Hold the barrel wide end at the bottom and insert the mouthpiece cork end into the top of the barrel.
7. Adding the Reed
Notice that the reed has a curved side and a flat side. Lay the flat side of the reed against the flat side of the mouthpiece.
Line up the sides of the reed evenly with the mouthpiece. Adjust the reed tip up or down to make it even with the tip of the mouthpiece.
8. Ligature ties them Together
Like the barrel, the ligature has a wide end and a narrow end. The wide end is the bottom.
While holding the reed on the mouthpiece/barrel, slide the ligature (wide end at the bottom) over the reed.
Keep sliding the ligature down until it is snug and sitting midway on the fat part of the mouthpiece. Tighten the screws to hold the reed in place.
9. Embouchure – The What-A-Sure?
Embouchure is how the mouth connects to the clarinet. You’ll be using your lips, teeth, and mouth muscles to form the embouchure.
Like so: Fold a little bit of each lip over your teeth. Pull the corners of your mouth back like a forced smile.
If you look in a mirror, you’ll see your top lip is straight and your bottom lip has a small upward curve.
10. Wind instruments need Air
The clarinet is a wind instrument. This means it requires your breath to produce a sound.
Hold the mouthpiece/barrel combo with one hand on the barrel. Make sure you don’t cover the end hole of the barrel with your fingers!
Put the tip of the clarinet mouthpiece in your mouth. Form your embouchure as shown in step 9. Blow gently and firmly.
11. Your first Note
If you are blowing a steady airstream into the mouthpiece/barrel combo, you will hear this pitch: F#. Make sure you are supporting your breath with the muscles in your abdomen.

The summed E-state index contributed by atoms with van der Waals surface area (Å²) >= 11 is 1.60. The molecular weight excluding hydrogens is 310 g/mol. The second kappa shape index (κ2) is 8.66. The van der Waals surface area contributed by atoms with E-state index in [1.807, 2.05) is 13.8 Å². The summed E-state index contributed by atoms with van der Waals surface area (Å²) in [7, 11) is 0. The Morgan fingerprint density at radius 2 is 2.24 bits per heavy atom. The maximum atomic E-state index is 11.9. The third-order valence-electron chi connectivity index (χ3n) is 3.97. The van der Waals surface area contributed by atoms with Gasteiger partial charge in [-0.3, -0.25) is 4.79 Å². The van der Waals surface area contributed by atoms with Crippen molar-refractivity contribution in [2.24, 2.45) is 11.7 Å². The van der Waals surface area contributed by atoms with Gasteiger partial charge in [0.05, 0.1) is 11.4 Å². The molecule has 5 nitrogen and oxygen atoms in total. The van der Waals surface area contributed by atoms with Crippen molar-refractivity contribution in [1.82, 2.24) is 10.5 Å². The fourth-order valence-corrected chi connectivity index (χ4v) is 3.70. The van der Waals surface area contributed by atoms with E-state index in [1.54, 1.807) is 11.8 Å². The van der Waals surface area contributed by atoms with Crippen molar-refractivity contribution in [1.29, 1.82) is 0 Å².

12. What’s that Muscle?
When you blow up a balloon, the stretchy rubber of the balloon requires strong blowing to stretch the balloon and fill it with air.
When you are blowing really hard on a balloon (or a clarinet!), you are using the diaphragm. That’s the muscle in your abdomen.
13. Steady Air makes Steady Tone
Now that you’ve produced a sound on your mpc/barrel, the next step is to smooth it out. Blow the tone again and hold it out for as long as you have air.
Listen to your sound. Is it smooth and constant? Is it wavering up and down in pitch? Is the pitch holding steady or does it change?
14. Cleaning and Putting it Away
When your finished practicing for the day, always clean and put away your reed and clarinet.
Remove the reed by loosening the screws of the ligature. Slide the reed up and off the mouthpiece.
Use a clean cotton cloth like an old handkerchief to wipe the excess moisture off the back of the reed. Be gentle with the reed especially the thin tip part of the reed. Chipped or broken reeds do not play well.
Store your damp reed flat in a reed guard. It will dry flat and be easier to play next time. Reeds that dry wavy are harder to play on.
Separate the mouthpiece from the barrel. Use your cotton cloth to dry out both pieces.
Put everything back in your clarinet case until tomorrow’s practice.
Practice putting together and playing on the mouthpiece/barrel combo for the next few days. Practice playing with a steady tone.
When you can produce a steady F# consistently and hold it for at least 5 seconds, you are ready for Mini Lesson #2.
(c) Copyright 2014 Mary Ellen Grace. All Rights Reserved.